Company admonished by WIPO panel for cybersquatting filing.
A Netherlands company that uses the domain 123inkt.nl to sell ink products has been found guilty of reverse domain name hijacking over the domain 123ink.com. Inkt is Dutch for ink.
Digital Revolution B.V. filed the dispute with World Intellectual Property Organization.
John Berryhill, defending 123Ink.com, noted that “123” is a common prefix for domain names. It also seemed that, while 123inkt.nl might have been in existence before the Respondent acquired 123ink.com, there weren’t proven trademark rights in the term at that time. 123Inkt.nl also focuses on the Netherlands and Belgium for its business, not the United States where the Respondent is based.
In finding reverse domain name hijacking, the three-person panel wrote:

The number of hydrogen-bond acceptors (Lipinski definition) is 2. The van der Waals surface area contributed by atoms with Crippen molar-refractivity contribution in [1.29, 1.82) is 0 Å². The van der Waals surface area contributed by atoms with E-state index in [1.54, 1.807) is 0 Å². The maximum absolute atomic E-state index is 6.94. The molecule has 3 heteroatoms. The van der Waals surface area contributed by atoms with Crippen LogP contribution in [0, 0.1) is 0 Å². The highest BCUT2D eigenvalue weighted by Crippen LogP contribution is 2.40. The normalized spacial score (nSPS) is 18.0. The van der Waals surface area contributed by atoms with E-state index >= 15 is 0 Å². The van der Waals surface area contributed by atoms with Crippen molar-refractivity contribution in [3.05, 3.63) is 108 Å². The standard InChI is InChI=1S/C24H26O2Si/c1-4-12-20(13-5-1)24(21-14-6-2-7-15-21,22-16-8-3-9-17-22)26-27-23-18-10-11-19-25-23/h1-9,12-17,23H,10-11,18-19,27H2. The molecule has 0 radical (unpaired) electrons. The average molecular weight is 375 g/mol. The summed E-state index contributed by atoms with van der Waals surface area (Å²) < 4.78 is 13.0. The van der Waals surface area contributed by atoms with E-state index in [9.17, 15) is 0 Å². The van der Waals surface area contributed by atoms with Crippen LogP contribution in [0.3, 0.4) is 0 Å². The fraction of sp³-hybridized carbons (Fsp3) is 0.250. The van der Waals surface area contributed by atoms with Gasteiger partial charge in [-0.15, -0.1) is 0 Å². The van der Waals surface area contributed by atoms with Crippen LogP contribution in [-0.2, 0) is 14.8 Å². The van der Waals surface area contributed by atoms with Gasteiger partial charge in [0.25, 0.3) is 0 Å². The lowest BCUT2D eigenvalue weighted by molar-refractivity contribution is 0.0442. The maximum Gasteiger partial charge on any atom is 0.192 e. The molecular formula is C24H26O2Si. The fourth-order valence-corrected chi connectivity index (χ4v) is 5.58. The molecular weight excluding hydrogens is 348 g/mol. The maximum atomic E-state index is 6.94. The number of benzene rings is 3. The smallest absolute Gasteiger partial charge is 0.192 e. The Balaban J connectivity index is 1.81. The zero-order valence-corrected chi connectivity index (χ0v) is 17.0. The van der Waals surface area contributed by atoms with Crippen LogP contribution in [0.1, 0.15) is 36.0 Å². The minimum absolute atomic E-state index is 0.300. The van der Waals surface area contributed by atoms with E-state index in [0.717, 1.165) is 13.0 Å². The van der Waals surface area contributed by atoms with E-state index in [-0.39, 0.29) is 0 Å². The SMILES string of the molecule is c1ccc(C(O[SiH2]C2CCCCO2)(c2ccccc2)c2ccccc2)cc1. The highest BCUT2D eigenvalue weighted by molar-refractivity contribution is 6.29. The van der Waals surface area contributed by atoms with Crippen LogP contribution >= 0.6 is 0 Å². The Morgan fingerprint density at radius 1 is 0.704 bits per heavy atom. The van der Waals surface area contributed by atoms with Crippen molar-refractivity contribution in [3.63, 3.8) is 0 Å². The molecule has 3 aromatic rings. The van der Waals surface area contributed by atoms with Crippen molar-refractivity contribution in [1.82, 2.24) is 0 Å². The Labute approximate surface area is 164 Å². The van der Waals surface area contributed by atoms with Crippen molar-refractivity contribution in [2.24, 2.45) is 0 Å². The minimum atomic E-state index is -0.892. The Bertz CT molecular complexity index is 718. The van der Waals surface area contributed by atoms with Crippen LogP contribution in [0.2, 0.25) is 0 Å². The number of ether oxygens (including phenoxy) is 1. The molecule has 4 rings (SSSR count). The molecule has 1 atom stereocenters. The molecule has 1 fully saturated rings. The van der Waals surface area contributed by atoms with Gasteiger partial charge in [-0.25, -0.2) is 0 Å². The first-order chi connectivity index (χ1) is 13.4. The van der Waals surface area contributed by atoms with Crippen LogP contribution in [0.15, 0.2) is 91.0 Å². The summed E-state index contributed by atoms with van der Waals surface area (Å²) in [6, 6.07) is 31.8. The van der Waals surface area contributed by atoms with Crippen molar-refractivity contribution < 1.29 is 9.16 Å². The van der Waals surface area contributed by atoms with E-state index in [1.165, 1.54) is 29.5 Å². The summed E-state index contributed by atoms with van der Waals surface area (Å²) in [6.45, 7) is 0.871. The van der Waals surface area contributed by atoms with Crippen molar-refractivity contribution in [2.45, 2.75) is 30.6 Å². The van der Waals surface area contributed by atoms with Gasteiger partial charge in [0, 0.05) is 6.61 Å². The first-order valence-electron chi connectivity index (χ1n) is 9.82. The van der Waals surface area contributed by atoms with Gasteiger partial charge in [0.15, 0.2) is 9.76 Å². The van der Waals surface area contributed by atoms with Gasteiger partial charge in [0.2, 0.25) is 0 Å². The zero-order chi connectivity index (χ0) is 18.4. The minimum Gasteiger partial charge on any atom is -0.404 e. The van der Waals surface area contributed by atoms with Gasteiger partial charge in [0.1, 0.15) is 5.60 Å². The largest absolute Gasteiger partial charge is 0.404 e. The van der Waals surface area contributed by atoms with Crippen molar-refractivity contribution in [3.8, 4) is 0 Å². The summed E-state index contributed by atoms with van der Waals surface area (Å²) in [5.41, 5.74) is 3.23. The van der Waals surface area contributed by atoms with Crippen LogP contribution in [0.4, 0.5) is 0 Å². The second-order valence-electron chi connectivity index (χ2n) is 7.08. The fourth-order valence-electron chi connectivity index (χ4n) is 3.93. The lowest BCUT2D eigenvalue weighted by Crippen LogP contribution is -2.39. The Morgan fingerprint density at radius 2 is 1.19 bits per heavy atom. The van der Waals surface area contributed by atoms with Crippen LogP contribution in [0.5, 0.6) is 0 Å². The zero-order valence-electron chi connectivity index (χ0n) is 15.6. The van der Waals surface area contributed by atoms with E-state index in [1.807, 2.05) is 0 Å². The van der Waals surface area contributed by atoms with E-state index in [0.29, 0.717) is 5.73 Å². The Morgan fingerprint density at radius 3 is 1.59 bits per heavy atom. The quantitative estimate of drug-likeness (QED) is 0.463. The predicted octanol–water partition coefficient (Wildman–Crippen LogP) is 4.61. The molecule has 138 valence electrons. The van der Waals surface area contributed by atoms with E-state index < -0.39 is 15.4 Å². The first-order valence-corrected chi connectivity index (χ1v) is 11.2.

In this case the Complainant’s registered trade mark rights were granted after the Respondent’s acquisition of the disputed domain name. There is no evidence before the Panel that would support a finding that by that date the Complainant had enjoyed such a substantial reputation as a result of the use of its unregistered 123INKT mark or domain name, that the Complainant enjoyed protectable unregistered rights in its mark. As discussed above, there is also nothing to suggest that either before 2009 or since that time, that the reputation attaching to the Complainant’s mark and to the disputed domain name extended beyond the Netherlands or Belgium to the United States where the Respondent is based. As a result, the Panel finds that it was impossible from the outset for the Complainant to show that the Respondent had registered the disputed domain name in bad faith as required under the third element of the Policy.